The stories found within Sarah Pinsker’s collection Sooner or Later Everything Falls Into the Sea are a wide-ranging bunch. There’s a meticulously-constructed examination of life and culture on a generation ship; a tale of a young mariner endeavoring to outwit a group of sirens; and a neatly metafictional mystery involving a gathering of the Sarah Pinskers of various parallel Earths, including one who, just like the author, is a Nebula Award-winning writer.. But this book isn’t simply a showcase of its author’s range—although that’s certainly (and memorably) on display. Instead, it illustrates another aspect of her work: the ability to juxtapose meticulous worldbuilding with a thoughtful exploration of ambiguity.
The story “Wind Will Rove” neatly illustrates this. It’s set on a generation ship where, years earlier, an angry crew member deleted all records of arts and culture that arose on Earth. As such, the examples of earlier works are now reconstructions, based on the reports of those who might have heard certain songs or seen certain movies. But the story’s narrator Rosie, from a family of musicians, also has ties to the traditions of folk music, where to reconstruct a thing is also to remake it slightly; there is no perfect preservation, only a series of evolutions, as words shift into one another and something new is created. Over the course of the story, Pinsker evokes pain for what was lost in the cultural purge, but also nods to the way that art is inherently malleable; there’s no easy way to balance the two, and it’s all too simple for both memory and creation to stumble.
That’s not the only way that Pinsker evokes ambiguity to great dramatic effect in this story. Rosie’s generation is too young to have remembered Earth, but too old to survive to the point when the ship reaches its destination: for them, that balance of creation and preservation looms above all else. Pinsker is drawn to characters who elude easy binaries: the narrator of “No Lonely Seafarer” lives in a community whose access to the open water is marred by the presence of sirens. The narrator is enlisted to help with a possible solution to this, which may be due to — spoilers ahoy — their presence outside of a binary gender.
“And Then There Were (n – one),” which concludes the collection, is also built around a character who feels out of step with a larger society. In this case, that society is a temporary one, built around a gathering of Sarah Pinskers from parallel universes. Most of the Pinskers are scientists, including one who discovered the technology that made this event possible; the narrator, however, is an insurance investigator by trade, which makes her the closest thing to a detective on the grounds, and thus causes her to be asked to solve a murder of one timeline’s Pinsker by, assumably, another.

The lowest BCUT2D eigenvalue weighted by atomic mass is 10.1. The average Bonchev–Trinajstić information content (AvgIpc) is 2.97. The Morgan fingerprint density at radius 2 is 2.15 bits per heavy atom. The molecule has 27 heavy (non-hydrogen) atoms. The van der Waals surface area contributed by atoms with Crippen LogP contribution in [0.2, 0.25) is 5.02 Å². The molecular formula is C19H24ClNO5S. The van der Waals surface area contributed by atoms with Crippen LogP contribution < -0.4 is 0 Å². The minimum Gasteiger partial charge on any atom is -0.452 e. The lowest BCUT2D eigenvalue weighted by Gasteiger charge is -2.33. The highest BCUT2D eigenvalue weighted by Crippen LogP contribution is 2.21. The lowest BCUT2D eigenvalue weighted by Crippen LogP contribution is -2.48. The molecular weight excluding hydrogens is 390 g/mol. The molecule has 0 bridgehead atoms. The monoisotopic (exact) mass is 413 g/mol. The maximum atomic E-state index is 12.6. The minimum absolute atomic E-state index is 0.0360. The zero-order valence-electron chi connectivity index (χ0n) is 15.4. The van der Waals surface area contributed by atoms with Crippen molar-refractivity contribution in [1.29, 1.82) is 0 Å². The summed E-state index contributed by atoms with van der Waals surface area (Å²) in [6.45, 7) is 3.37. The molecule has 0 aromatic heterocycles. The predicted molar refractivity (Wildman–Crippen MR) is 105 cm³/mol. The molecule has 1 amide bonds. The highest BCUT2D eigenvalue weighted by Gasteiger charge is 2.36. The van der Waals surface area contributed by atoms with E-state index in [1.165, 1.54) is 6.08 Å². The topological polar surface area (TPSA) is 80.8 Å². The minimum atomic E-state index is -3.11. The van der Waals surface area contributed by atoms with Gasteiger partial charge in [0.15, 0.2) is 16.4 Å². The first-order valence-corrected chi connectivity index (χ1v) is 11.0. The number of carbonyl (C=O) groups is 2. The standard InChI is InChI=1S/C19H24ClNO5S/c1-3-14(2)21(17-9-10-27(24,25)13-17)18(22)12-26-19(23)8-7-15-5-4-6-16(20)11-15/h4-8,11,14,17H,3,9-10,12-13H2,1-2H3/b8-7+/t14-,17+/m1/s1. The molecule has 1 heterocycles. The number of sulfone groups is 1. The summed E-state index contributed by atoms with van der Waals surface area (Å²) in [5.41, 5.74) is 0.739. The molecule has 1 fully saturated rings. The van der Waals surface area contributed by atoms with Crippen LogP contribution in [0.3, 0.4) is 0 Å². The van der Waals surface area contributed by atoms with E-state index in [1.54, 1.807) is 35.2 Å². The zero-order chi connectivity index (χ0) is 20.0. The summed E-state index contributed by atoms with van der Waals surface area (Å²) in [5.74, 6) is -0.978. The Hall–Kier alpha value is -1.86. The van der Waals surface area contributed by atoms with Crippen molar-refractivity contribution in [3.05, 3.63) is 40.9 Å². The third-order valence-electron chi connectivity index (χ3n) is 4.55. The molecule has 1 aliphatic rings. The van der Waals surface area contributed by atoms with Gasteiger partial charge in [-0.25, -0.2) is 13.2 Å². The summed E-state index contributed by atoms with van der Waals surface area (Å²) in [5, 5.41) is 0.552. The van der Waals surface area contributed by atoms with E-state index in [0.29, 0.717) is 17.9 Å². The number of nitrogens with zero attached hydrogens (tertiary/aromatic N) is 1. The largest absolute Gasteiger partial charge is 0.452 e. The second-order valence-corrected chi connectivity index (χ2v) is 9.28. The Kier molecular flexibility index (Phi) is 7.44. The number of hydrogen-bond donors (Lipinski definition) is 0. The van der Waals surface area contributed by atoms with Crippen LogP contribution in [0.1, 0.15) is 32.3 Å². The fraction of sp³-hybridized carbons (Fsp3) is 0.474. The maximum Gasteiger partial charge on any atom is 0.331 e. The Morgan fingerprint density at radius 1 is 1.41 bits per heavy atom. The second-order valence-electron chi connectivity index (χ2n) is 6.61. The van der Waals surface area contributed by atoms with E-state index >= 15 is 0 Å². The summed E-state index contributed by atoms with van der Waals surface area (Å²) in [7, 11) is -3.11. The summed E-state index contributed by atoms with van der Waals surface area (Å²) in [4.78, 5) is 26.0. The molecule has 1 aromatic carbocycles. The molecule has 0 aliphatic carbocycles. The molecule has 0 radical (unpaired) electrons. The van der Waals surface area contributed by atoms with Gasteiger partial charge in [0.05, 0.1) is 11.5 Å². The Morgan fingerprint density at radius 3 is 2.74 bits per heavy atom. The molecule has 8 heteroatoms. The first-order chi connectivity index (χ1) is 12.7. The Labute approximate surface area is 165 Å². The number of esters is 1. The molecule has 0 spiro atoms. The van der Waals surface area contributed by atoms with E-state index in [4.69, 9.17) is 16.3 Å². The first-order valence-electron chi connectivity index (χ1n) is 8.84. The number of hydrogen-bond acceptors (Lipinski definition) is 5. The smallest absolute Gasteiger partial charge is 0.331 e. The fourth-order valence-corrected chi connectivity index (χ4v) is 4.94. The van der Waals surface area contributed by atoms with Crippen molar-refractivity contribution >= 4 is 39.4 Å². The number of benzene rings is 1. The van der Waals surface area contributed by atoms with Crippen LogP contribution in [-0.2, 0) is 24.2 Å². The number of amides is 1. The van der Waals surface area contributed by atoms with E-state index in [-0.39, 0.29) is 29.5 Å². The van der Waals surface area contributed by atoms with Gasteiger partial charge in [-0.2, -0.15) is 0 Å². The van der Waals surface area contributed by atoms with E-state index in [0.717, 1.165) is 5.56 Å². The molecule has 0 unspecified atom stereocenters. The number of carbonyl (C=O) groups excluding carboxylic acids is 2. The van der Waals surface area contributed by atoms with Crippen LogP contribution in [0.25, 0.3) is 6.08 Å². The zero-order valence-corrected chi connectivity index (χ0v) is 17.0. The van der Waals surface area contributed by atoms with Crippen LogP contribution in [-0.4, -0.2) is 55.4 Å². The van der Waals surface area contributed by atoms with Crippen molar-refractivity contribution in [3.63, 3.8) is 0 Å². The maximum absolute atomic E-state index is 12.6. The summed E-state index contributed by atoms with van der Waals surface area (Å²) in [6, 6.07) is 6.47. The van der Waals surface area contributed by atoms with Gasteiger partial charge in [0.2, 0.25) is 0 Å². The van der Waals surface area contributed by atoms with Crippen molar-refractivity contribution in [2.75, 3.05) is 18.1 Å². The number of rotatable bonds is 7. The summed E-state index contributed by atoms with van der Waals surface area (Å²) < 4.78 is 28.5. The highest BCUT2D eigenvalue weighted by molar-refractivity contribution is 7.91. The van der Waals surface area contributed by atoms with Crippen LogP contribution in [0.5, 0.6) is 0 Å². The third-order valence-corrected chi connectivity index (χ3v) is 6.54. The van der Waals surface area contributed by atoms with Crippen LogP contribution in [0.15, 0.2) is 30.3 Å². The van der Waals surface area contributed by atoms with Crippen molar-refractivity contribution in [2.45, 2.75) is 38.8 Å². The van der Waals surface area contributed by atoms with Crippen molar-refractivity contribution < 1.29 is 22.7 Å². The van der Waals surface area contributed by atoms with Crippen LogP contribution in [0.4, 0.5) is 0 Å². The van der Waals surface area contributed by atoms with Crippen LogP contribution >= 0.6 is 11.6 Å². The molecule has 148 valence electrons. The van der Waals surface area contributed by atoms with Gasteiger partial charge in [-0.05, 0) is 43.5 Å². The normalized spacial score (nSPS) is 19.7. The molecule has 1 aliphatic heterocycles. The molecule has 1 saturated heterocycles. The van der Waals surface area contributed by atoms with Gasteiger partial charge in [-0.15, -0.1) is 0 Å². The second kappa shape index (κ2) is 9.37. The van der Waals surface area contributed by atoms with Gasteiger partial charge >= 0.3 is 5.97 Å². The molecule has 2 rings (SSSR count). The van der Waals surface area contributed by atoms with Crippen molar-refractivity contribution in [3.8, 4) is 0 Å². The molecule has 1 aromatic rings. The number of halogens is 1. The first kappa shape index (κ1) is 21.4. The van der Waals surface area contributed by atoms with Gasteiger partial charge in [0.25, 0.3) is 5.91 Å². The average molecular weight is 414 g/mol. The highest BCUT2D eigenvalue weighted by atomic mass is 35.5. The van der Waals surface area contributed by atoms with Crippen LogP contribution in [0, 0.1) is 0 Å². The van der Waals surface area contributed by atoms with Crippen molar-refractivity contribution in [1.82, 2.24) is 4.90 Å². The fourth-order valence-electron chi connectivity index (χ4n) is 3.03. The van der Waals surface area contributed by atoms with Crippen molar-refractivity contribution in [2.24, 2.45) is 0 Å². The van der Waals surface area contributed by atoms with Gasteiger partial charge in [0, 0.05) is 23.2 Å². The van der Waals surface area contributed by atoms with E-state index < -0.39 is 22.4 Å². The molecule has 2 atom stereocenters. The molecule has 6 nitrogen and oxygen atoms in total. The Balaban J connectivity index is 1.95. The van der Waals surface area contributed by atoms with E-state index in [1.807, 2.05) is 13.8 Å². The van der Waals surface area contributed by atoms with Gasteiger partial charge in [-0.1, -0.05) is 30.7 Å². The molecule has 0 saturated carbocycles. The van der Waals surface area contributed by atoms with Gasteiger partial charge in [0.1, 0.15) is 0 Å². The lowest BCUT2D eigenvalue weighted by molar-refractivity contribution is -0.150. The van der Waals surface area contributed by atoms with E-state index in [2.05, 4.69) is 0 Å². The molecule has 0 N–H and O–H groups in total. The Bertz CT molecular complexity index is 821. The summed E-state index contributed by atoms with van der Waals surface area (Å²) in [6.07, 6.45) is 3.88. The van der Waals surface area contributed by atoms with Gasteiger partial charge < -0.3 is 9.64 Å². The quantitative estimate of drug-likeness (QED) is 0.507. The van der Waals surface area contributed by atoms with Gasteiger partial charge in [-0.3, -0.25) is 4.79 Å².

Here, too, there’s a sense of the minute as potentially revelatory: in a room full of your own doppelgänger many times over, you could see how decisions about relationships, careers, and residences might have played out. You could see (metaphorical) bullets dodged, or be surrounded by a sense of perennial regret. The conceit of the story is gloriously high-concept, but the emotions it stirs are primal, and point to essential facets of everyday life.
Even when Pinsker is working in a more restrained mode, these motifs are still very relevant. “Our Lady of the Open Road” centers around a punk band who’s perennially on tour. Luce, the narrator, is a cult hero to some, both for her music and for her decision, in a near future where live music is far more rare due to technological advances and security concerns, to continue the ages-old tradition of touring and playing in DIY venues. But even here, Pinsker offers up some welcome ambiguity: the representative of the technology that allows for live shows to be broadcast anywhere makes good points about questions of accessibility, and the tenuousness of Luce’s existence continuously comes up.
Sooner or Later Everything Falls Into the Sea is a collection where societal boundaries are both porous and rigid. To an extent, Pinsker is arguing that it’s those who exist outside of clearly designed roles are also the most perceptive about the flaws and mysteries of a given society, whether it’s a longstanding one or a temporary one that will dissipate after a certain event takes place. But, as is the case in “Our Lady of the Open Road,” she also notes that societies and cultures can often overlap, and an outsider in one society might well be an insider in another. Throughout the book, Pinsker demonstrates a virtuosity in creating lived-in worlds, but her real talent on display here is finding the ambiguous and liminal spaces within those worlds. There are no easy answers in these stories, but the questions Pinsker raises can be just as satisfying.
Sooner or Later Everything Falls Into the Sea is available from Small Beer Press.